Inevitably, whenever I tell someone that I specialize in coaching pregnancy and post-pregnancy fitness, their initial response is that I must, “help moms lose the baby weight.”
And, a really interesting comment recently was, “Oh, so you have to keep your body fit all the time?”.
No. I really don’t.
In fact, it’s not the primary focus of my work at all.
Fat loss can be a goal. It just doesn’t have to be the only goal. This is one of my main frustrations with how the fitness industry speaks and markets to moms.
The assumption that every mom wants to and *should* be wanting to lose fat? No.
Let’s stop this, please.
What I strive for with my clients is to impart a deep knowing that they could want to lose fat, but it’s also just as likely that they might want to:
• gain weight
• keep their body composition exactly as it is now
• build muscle mass
• reduce aches and pains
• be able to move more freely
• feel damn strong in their life
• train for a powerlifting meet
• nail their first pull-up rep
ETC ETC ETC ETC.
Fat loss is not the only goal for moms. And, frankly, I don’t think it’s a great goal for many mamas, which is why I try to bring the focus to many other realms of life.
Coaches, don’t think for a second that exercise coaching is the only aspect in working with moms in fitness. It’s not even close to the whole story.
The constant debate on whether this or that exercise is better for diastasis recti? Important, but damn, so much else we need to be working on.
Here are 6 strategies I use to take the focus off fat loss when coaching my mama clients.
1). Try this instead.
Give them an introduction to a different way of thinking. Show them that there is more to women, more to life, and more to bodies than fitting into *this* box you’re told is the only way.
What else might they spend their mental energy on?
2). Give permission.
To not have to obsess about the body. To not have to obsess about what fit looks, feels, or acts like. So many women have been fed the message that fat loss IS their goal for so long.
Do they even believe that it’s a possibility that fat loss doesn’t have to be their goal?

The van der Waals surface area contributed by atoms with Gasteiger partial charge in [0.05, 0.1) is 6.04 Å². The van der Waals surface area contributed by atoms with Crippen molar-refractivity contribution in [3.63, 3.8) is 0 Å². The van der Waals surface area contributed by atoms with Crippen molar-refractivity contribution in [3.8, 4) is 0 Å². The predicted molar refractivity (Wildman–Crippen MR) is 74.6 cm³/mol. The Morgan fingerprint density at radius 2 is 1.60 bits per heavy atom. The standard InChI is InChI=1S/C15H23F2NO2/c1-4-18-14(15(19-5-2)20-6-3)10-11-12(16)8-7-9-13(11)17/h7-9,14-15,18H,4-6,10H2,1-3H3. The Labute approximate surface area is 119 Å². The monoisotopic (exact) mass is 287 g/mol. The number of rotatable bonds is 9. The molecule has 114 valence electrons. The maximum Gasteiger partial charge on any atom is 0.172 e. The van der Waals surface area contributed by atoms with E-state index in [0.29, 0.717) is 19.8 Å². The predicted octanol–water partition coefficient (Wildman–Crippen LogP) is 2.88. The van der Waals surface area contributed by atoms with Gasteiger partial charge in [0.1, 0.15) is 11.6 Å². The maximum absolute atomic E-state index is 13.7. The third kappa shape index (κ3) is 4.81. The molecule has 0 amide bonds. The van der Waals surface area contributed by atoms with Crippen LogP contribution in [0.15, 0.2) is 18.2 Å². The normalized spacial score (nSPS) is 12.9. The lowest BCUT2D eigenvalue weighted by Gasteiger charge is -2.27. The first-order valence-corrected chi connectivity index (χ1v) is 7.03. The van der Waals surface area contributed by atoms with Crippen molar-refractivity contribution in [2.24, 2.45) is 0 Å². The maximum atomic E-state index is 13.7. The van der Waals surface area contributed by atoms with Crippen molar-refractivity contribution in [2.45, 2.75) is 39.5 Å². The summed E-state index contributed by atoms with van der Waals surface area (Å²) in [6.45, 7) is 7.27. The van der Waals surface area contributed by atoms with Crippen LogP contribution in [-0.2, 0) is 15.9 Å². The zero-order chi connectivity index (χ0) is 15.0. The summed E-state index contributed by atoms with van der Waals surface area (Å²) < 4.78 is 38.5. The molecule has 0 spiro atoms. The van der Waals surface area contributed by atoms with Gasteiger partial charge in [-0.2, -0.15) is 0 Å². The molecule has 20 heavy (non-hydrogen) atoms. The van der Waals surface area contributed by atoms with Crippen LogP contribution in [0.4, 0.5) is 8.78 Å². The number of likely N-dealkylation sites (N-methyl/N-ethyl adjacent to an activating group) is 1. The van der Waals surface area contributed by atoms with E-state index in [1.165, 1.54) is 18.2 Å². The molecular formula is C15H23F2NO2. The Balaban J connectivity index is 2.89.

3). Presence, pleasure, play.
Might your mamas focus on really living in this body, in this life, for right now? Finding true enjoyment in THIS body, right now. What happens when we stop imparting the ‘if/then’ principle in our lives and on our bodies?
4). Rebel spirit.
Encourage your clients to change the conversation with their friends, partners, children. To be a leader and use their voice to empower themselves and others.
Don’t like how someone is talking about another woman’s body? Say that you’re uncomfortable with it. Ask why they think that way about that person’s body. Ask why they think it’s their business to be speaking about someone else’s body.
Mostly, start to catch your own narrative on these topics. How do you feel about others’ bodies? Why?
What else are you? What more is there to you than the physical body?
Can we expand our definitions and beliefs of ‘beauty’. Can you start to then believe in and see the beauty of this body? Can you see that beauty in others? Why not in your own body?
6). Me too.
Be an example of another way. Share stories. Build a community. Hold space for comfort and connection.
If I want someone to feel good in their body, I need to show them that it’s possible, this is what it feels like and here’s how I remind myself to stay on this path. It doesn’t have to be perfect or without setbacks, but I want them to know that I know the struggle (because #beenthere) and here’s what I did/do.